The Court next determined whether developers’ use of the bylaw to shield themselves from common area defect claims contravenes public policy. Recognizing that the bylaw’s cumulative requirements “make it extraordinarily difficult for the trustees to sue the developer for defective construction,” the Court ruled that the “well-established public policy in favor of the safety and habitability of homes” outweighs the “public interest in freedom of contract.” Trustees, supra at 705-708. The Court noted that the right to obtain legal redress for homes that fail to meet minimum standards of safety and habitability are so vital they cannot be waived, and that “[t]his clear expression of public policy” required that the bylaw “be carefully scrutinized to determine whether it contravenes that … policy.” Id. at 708. Doing so, the Court found the bylaw more sweeping and unfair than a broad, express waiver, and it struck its use as overreaching by the developer, citing a long-standing exception to freedom of contract in condominium developments first laid out in Barclay v. DeVeau, 384 Mass. 676, 682 (1981) (“Absent overreaching or fraud by a developer, [courts] find no strong public policy against interpreting [the Act] to permit the developer and unit owners to agree on the details of administration and management of the condominium…”). Trustees, supra at 709. In Trustees, the SJC determined that “it is overreaching for a developer to impose a condition precedent that, for all practical purposes, makes it extraordinarily difficult or even impossible for the trustees to initiate any litigation against the developers regarding the common areas and facilities of a condominium.” Id (emphasis in original)
Where Does That Leave Us?
Trustees continues the Court’s expansion of the rights of residential property owners to sue builders for defective construction, which the Court initiated in Albrecht v. Clifford, 436 Mass. 706, 710-11 (2002) (applying warranty of habitability to new home sales). It also continues the expansion of the rights of condominium trustees to sue developers for common area defects, following Berish v. Bornstein, 437 Mass. 252, 265 (2002) (organization of unit owners may sue for breach of the implied warranty of habitability over latent common area defects that implicate the habitability of individual units) and Wyman v. Ayer Properties, LLC, 469 Mass. 64 (2014) (economic loss rule does not apply to damage caused to common areas by builder’s negligence).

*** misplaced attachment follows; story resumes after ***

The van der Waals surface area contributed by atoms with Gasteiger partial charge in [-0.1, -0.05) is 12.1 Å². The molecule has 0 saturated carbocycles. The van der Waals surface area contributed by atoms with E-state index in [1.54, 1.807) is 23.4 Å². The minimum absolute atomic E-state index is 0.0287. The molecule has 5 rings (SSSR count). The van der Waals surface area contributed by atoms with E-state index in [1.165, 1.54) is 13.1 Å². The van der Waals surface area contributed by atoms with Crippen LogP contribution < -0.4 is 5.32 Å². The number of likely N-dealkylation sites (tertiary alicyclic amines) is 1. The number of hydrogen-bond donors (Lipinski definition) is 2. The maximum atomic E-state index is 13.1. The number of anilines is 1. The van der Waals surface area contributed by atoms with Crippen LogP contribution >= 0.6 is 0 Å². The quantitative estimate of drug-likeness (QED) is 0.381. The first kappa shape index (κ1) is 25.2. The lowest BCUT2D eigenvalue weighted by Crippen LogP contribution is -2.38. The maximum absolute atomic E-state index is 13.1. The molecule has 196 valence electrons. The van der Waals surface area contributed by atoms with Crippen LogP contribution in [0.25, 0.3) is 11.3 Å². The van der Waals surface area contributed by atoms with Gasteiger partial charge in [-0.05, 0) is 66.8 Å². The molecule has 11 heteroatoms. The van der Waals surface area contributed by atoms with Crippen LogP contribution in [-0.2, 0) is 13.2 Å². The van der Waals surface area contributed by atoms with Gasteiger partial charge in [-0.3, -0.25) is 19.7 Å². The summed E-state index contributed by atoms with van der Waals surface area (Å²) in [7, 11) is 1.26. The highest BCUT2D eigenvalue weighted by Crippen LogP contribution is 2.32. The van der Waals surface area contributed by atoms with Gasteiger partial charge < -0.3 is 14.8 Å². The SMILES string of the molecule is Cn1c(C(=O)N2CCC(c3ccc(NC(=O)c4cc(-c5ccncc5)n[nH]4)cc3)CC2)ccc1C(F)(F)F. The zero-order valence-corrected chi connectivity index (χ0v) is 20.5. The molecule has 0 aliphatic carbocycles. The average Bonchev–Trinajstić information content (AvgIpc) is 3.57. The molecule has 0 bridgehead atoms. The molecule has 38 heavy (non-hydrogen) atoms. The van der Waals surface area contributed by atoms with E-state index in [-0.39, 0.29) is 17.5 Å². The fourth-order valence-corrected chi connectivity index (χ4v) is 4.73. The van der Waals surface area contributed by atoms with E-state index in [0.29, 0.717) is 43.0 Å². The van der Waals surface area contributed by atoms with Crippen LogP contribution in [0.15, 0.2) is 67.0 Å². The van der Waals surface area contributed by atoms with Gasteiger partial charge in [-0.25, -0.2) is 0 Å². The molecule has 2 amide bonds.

Yet, for condominiums, the decision is also quite narrow, because it invalidates the use of the bylaw only for building defect claims against developers. Even here, the Court provided little guidance on whether a modified bylaw might be acceptable. Would, for example, a bylaw requiring the same 75% owner consent that is statutorily required for improvements and casualty repairs be acceptable, especially if developer units cannot vote? Trustees does not say.
Moreover, the Court’s refusal to strike the provision universally presents far-reaching consequences for condominium boards. Outside of common area defect claims against developers, the provision continues to apply to all litigation by condominium trustees except suits against unit owners. Other litigation must be preapproved and specially assessed in condominiums where the bylaw exists. Is this a useful check on board power or an overly restrictive set of handcuffs that make condominium management more difficult? Those boards who celebrate the demise of the “poison pill” may come to realize that their indigestion is a long way from being over.
Samuel B. Moskowitz is shareholder at Davis Malm & D’Agostine, P.C. His practice focuses on real estate and condominium law. He is a former Chair of the Boston Bar Association Real Estate Section, the editor and a contributing author of Massachusetts Condominium Law (MCLE, May 2017). He gratefully acknowledges the assistance of Nour E. Sulaiman, a law student at Northeastern University School of Law, who contributed invaluably in the preparation of this article.